Making and keeping New Year’s resolutions is challenging—especially when you want to make the best resolutions about dating.

Don’t despair. You can make smart resolutions — and use your brain’s ability to undo old habits to keep your resolutions! Let’s start first with smart resolutions that are based on my research about love issues from thousands of people. The next section offers ways to prepare your brain for lasting change.

New Year’s New Dating Resolutions

1. I will not rely on “instant chemistry” to find mySoul Mate.

Unless you are emotionally knowledgeable about you, and highly trusting of your intuitive people-reading skills, don’t dismiss most potential partners because there isn’t instant chemistry. Give people at least a second chance. Soul mates are made—not found.

2. I will not have sex so soon.

Sex stimulates the neuro-chemical of oxytocin that makes you long for attachment to a person you hardly know. It also activates your brain’s endorphin, the hormone that makes you feel good. Having sex too soon hijacks your reason. Smart dating decisions need both your heartfelt feelings and a clear head.

3. I will go on many “un-dates.”

Make your dates resemble real life – which is where you will spend most of your couple time! Hang out with friends or go to lunch and local events. Observe how this person treats wait staff, and how much this person brags or confronts you. Observe the person’s social skills, ability to go with the flow, and be patient, caring, and positive. True romance transforms the ordinary.

4. I will not “over-correct” my previous choice of mate by choosing someone who seems the opposite.

If your previous partner was too unreliable or needy, it’s tempting to look for someone who is decisive and commanding. Many of my research participants flipped between people who were too meek or mean. Rather than focus on a “type” of person, find people who offer flexible and more evenly matched relationship roles where both of you are capable, reliable, and respectful.

5. I will not move in unless we are engaged—or close to an engagement—and share a goal of setting a wedding date in the near future.

Okay—go ahead and roll your eyes now. Previous marital statistics indicated that living together was a divorce factor. These couples were ambivalent, and they reported marrying for reasons such as “we may as well get married.” Current research shows that living together with marriage in mind can be a healthy step that reduces chances of divorce.

The next section teach you how to train your brain and your reactions so you can make your dating resolutions last.

5 Beginner’s Steps to Train Your Brain for Dating

It’s not surprising that we fall into old habits. Your brain’s neural network includes connections of your unique automatic behavior for pleasure — even if that behavior is not healthy.

Here are tips for changing your experience of pleasure, and creating new, healthier brain connections:

1. Focus and select.

Make a list of the top two dating issues that concern you. For example, you might choose “meeting more people who could be potential intimate partners.”

2. Know your inner obstacles and triggers.

Get emotionally brave and intuitive to face your fears of changing your dating behavior. To tease out your inner obstacles write all the ideas that come to mind for the sentences below.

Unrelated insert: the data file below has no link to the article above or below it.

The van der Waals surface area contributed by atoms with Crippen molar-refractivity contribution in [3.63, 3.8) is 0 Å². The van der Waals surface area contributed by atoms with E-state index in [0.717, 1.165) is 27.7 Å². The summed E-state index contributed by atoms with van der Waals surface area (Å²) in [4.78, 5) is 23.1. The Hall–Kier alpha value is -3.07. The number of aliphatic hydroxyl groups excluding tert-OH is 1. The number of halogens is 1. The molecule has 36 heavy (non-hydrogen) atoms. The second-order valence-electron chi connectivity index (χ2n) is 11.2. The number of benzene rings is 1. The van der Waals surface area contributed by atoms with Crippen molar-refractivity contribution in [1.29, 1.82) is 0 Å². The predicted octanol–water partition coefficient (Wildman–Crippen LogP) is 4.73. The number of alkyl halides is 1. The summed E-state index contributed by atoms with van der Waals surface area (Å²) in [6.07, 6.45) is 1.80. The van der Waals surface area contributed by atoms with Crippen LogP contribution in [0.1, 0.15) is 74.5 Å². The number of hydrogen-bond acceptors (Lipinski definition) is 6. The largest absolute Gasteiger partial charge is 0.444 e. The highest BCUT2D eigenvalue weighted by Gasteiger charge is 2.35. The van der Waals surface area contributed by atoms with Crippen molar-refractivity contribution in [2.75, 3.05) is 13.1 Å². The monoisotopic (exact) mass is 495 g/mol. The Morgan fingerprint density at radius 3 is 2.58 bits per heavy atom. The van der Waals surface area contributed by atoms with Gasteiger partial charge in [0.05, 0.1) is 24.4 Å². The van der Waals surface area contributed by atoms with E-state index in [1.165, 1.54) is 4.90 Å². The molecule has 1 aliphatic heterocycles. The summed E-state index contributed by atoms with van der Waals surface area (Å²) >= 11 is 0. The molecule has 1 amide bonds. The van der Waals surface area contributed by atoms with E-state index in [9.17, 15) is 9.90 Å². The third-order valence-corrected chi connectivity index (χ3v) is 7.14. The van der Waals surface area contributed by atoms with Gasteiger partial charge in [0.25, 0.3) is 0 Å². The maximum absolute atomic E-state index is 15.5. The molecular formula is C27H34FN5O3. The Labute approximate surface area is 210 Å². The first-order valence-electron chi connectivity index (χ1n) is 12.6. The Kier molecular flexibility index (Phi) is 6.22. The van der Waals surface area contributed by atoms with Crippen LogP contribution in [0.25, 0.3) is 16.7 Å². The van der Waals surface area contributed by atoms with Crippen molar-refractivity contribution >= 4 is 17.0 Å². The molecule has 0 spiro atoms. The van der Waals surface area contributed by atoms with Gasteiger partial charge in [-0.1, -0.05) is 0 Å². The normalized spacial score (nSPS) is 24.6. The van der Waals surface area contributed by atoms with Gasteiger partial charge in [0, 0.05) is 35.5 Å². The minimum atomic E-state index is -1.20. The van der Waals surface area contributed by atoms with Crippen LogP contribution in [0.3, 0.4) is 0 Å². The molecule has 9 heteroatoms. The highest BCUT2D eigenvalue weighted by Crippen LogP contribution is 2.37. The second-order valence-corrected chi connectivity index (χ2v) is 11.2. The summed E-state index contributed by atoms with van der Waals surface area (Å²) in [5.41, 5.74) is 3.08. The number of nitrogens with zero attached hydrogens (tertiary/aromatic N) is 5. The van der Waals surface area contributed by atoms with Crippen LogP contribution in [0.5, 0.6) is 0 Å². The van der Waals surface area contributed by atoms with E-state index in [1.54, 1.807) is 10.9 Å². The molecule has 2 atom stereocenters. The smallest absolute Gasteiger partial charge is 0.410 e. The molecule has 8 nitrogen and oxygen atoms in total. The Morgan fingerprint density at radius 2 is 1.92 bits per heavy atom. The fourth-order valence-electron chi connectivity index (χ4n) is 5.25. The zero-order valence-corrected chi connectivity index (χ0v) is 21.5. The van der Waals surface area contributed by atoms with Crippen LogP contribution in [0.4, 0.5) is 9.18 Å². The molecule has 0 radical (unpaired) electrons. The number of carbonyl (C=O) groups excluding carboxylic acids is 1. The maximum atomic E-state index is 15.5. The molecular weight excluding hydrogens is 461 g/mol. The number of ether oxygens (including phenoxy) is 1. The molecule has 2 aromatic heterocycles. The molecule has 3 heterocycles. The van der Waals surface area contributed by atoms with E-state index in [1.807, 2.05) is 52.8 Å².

• If I am really honest and intuitive about me, I would say that my inner obstacles to dating are: (For example, it might be: Afraid to make another mistake.)

  • The situations that trigger my fears or unwanted behavior are: (For example, it might be: Giving in to sex too soon.)

3. Imagine.

Imagine you acting differently. Your brain does not fully distinguish between imaging and actually doing something. Athletes frequently imagine making a good play. So, in your mind, imagine you acting differently.

4. Change your pleasure reward, and tough out the anxiety of behavior change.

It is not easy to change your old but unhealthy behavior. Your old ways are stubborn because you relied on them to reduce anxiety to make you feel better. Your old ways are so strong that changing them makes you feel “not you.”

Think about how you felt when you did succeed at doing things such as saying no, taking your time, not focusing on romance or just hanging out. This memory of success will initiate new brain connections for pleasure and increasing comfort with change.

5. Start small.

You will probably feel tempted to fall back on your unwanted behavior such as getting defensive or hiding out and avoiding opportunities. Your old fears are strong, but you can overcome them by taking any of these small steps:

  • Take a breath

  • Wait 1-15 minutes before acting on your old behavior

  • Divide your day into small segments such as breakfast, after breakfast, coffee break, just before lunch, lunch, just after lunch, and so on. Focus on being your best in short bursts of time is easier and more effective than making global resolutions.

  • Be willing to feel anxious for a while.

Hope these tips help! Be kind to you, and start from the beginning many times!

Author's Bio: 

Dr. LeslieBeth (LB) Wish is a nationally recognized psychologist and licensed clinical social worker #7132, honored for her pioneering work with women and couples’ issues in love, life, work, and happiness. The National Association of Social Workers has named her on their list of the Fifty who has contributed to the profession. She is the subject of biographical entry in many Marquis’Who’sWho publications, and is a frequent expert for websites, and radio shows. Her latest self-help, research-based books are Smart Relationships and The Love Adventures of Almost Smart Cookie, the cartoon companion book. Do you have a story to tell about when you followed or didn’t follow your intuition? Your story could be featured in her next book about intuition! To receive gifts and tell your story, go to